QUESTION: As the holidays and an impending wedding approaches, my husband and I become more and more apprehensive about our soon-to-be daughter-in-law, and I think we need your advice. Last Christmas our son (my stepson) brought his girlfriend to our family celebration.
It is a tradition in our family that we give our blended family children and married spouses money and several well-thought-out gifts. If you are not married to one of our children, you can expect a couple of gifts.
This year, I spent months searching for just the right gift for each person. This woman, age 23, received four lovely gifts from the boy's dad and me. In January, our family always makes a large donation of items to the Goodwill as we clean out our old stuff. The kids generally all bring over items they want donated, as well. In January, our son brought several bags over and left them in the garage with the rest of the donation pile. When we began sorting the items for donation, I could see that his fiancee had put all of her Christmas presents from us and from the boy's mother and stepfather in a bag for the donation bin.
Now they are getting married. Her birthday, Christmas and their wedding are all coming up and I don't know what to do. My husband doesn't want to give her a gift of any kind but I think that will upset our son. My feelings have been hurt, and while I clearly understand my background place at the wedding, there is still the question of gifts, now and in the future.
CALLIE'S ANSWER: Tell her you're having a hard time buying gifts this year. Ask her to go shopping with you. Of course there won't be as much of a surprise but then she will get what she wants! A gift card is always a good idea — such as to the Apple store, or something for the home! Good luck.
LILLIE-BETH'S ANSWER: As difficult as this will be, I think now is the time to clear the air and give her a chance to explain what happened.
She is getting ready to join your family, and how you handle this can set the tone for your relationship for years to come. Maybe the items were left there by mistake; maybe she meant to tell you she didn't like the gifts. All you can do is guess what she meant. Your hurt feelings are valid, and gift-giving between families can get really emotional.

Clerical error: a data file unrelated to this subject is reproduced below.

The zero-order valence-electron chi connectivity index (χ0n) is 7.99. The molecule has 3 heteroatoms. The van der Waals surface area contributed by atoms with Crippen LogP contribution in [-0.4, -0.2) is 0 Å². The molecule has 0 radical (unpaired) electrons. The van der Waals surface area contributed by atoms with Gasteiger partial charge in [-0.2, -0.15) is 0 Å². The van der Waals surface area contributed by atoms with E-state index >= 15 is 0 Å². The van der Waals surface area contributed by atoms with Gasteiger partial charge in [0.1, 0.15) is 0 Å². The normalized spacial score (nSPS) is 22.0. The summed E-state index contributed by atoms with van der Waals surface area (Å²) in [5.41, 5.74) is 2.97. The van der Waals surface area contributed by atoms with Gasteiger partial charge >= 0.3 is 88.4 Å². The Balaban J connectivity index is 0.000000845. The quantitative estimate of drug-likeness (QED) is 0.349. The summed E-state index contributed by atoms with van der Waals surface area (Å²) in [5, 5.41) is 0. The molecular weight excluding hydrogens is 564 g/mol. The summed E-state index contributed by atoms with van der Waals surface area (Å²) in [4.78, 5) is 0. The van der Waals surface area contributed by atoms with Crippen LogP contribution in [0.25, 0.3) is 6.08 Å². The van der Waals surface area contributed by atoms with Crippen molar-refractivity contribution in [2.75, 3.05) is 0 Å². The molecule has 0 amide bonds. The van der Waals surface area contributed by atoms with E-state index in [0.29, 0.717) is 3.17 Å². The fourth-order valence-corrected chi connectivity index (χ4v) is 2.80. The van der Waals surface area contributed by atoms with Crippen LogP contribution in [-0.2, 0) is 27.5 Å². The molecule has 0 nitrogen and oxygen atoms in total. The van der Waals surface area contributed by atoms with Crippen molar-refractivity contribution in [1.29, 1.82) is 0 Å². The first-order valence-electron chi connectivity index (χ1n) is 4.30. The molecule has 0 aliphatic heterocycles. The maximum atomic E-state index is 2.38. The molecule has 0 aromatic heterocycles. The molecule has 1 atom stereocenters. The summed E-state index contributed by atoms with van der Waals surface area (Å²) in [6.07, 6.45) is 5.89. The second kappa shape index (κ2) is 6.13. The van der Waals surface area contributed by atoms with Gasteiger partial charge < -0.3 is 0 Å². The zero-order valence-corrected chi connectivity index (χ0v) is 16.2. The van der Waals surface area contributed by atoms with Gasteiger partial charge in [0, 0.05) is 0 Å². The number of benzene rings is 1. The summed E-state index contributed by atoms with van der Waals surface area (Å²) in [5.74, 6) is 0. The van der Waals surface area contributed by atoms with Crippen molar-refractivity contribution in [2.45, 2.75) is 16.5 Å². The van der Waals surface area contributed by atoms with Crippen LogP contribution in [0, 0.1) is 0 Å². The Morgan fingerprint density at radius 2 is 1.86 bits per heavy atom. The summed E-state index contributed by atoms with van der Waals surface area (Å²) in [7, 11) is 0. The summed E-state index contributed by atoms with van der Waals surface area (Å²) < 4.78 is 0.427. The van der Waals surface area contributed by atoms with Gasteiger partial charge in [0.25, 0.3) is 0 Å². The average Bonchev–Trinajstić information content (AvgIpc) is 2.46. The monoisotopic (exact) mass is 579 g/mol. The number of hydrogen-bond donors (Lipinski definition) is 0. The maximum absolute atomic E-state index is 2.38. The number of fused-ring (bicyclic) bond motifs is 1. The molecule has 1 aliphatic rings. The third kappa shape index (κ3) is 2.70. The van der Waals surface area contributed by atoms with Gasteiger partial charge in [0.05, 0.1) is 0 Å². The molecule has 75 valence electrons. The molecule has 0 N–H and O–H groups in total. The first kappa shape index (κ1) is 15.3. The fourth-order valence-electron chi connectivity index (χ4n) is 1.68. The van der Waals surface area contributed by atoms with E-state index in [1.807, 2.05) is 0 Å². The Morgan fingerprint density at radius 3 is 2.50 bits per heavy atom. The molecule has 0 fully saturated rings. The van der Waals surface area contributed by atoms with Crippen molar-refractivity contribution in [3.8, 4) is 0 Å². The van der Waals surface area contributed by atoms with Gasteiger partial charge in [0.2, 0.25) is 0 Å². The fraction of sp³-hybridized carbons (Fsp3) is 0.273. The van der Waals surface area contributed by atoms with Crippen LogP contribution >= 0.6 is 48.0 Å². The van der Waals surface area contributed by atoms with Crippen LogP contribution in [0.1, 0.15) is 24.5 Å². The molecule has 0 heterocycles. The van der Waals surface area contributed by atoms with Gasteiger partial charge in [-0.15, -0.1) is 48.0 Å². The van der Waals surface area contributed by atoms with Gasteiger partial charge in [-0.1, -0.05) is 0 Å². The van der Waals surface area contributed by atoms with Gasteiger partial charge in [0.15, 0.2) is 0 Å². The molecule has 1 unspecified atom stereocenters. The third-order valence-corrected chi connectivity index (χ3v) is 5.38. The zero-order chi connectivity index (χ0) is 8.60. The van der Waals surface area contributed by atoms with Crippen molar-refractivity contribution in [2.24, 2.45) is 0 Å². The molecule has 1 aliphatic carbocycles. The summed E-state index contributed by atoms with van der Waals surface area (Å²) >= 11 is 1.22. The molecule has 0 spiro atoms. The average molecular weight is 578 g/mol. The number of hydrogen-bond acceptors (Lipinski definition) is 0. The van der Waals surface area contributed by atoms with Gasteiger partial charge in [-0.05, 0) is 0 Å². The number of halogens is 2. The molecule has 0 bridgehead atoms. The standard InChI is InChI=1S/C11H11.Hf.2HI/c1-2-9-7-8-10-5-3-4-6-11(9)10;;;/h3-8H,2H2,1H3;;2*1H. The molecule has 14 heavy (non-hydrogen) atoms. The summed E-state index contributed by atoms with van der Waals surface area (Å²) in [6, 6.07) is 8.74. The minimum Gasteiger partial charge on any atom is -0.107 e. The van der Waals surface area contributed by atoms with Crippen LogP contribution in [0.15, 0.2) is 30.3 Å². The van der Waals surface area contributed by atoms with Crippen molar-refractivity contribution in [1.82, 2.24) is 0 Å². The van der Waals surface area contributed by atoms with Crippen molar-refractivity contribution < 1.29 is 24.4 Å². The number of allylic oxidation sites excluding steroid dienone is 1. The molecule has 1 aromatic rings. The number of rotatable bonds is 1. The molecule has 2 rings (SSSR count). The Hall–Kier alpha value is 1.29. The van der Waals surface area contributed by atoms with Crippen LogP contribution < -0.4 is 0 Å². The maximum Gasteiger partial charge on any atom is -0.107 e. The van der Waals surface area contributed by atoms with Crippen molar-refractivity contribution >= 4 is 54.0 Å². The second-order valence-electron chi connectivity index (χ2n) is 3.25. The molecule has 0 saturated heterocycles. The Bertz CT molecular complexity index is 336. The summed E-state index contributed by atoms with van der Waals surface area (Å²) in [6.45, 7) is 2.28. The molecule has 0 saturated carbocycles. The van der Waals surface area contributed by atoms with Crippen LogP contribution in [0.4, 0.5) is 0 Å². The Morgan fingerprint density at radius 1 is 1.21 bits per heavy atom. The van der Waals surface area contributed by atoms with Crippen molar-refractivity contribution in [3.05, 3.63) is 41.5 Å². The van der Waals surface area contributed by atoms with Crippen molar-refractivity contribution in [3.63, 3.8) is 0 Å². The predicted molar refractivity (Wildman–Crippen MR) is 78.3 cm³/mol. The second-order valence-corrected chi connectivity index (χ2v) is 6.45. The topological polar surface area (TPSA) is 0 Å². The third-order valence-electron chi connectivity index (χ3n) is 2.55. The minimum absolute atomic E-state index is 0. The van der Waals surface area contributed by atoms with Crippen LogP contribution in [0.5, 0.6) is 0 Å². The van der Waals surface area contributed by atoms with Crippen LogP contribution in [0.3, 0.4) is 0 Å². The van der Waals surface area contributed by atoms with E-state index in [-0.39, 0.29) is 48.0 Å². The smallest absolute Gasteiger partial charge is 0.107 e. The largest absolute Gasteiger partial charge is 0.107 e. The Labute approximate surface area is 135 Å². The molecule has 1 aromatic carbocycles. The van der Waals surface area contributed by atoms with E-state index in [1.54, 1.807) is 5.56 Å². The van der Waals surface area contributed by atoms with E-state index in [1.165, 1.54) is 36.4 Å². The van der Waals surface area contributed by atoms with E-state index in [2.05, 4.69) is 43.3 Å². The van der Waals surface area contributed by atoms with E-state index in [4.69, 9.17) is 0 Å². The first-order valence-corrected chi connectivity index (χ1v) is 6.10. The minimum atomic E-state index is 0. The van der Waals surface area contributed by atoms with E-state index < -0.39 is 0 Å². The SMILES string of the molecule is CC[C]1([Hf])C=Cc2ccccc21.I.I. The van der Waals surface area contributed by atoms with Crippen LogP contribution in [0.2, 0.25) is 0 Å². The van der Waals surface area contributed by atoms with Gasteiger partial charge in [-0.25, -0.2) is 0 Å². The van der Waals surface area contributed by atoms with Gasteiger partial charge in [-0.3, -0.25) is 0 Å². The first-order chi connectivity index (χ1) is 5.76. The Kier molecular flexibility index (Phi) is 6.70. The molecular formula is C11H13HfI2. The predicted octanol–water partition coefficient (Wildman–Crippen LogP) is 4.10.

But take out your emotion, and approach her gently, without accusation. If you ask for clarification and stay focused on this year instead of last year, then you avoid putting her on the defensive. Say something like, “We are happy you're joining the family and want to make sure we help you. I noticed you placed some of the gifts we gave you last year in the donation pile. Is there something else you need or have in mind this year for your birthday/Christmas/wedding? What are your gift-giving traditions or expectations?”
Maybe she and her family exchange gifts in a different way or with different intentions.
You can always put less thought and money into gifts you. However, by asking her directly, you might prevent unresolved hurt feelings from simmering through the years until they boil over into something worse. You'll be closer to understanding her expectations as she becomes part of the family.
HELEN'S ANSWER: How embarrassing for you and for your future daughter-in-law. There are several ways to look at this problem. You could ignore the fact that you found the discarded gifts and continue to give her gifts since she will be a family member, or ask her what sort of gifts that she likes since this family likes to give gifts for special occasions.
In a polite way, you might tell both the woman and your son that you found the gifts that you all had given to her in the Goodwill box and were very sorry that they were not what she had wanted, but that you still wanted to give her something she might enjoy — even a gift card.
Personally, when I give gifts, there are no strings attached, so if they go to Goodwill, so be it.
GUEST'S ANSWER: Devonne Carter, licensed clinical social worker who has taught etiquette classes at Oklahoma Christian University: It is obvious from this question that gift-giving isn't always a simple thing. And the old adage “it is better to give than to receive” isn't the truth in this situation; giving can be painful and challenging. This is a time that I would suggest you do the right thing anyway. It is the right thing to give your future daughter-in-law a gift. You are in the wrong if you stop doing the proper thing because your feelings are hurt. We cannot make everyone happy all the time, and you are still learning what your future daughter-in-law likes as far as gifts go. The attitude problem may be hers in that she isn't a good gift receiver. Many people do not appreciate what has been given to them.
The healthiest thing to do in this situation is to tell her you found the gifts in the donation pile, in a gentle and kind way. Tell her you are sorry she didn't like what you gave her as presents but would like to know some specific things she would appreciate. You need her to spell it out for you. If she doesn't tell you what to give her, gift cards and money are always great gifts. We cannot please everyone all the time.
Callie Gordon is 20-something; Lillie-Beth Brinkman is in her 40s; and social columnist Helen Ford Wallace is 60-plus. To ask an etiquette question, email firstname.lastname@example.org. For more 20-40-60 etiquette, go to blog.newsok.com/partiesextra.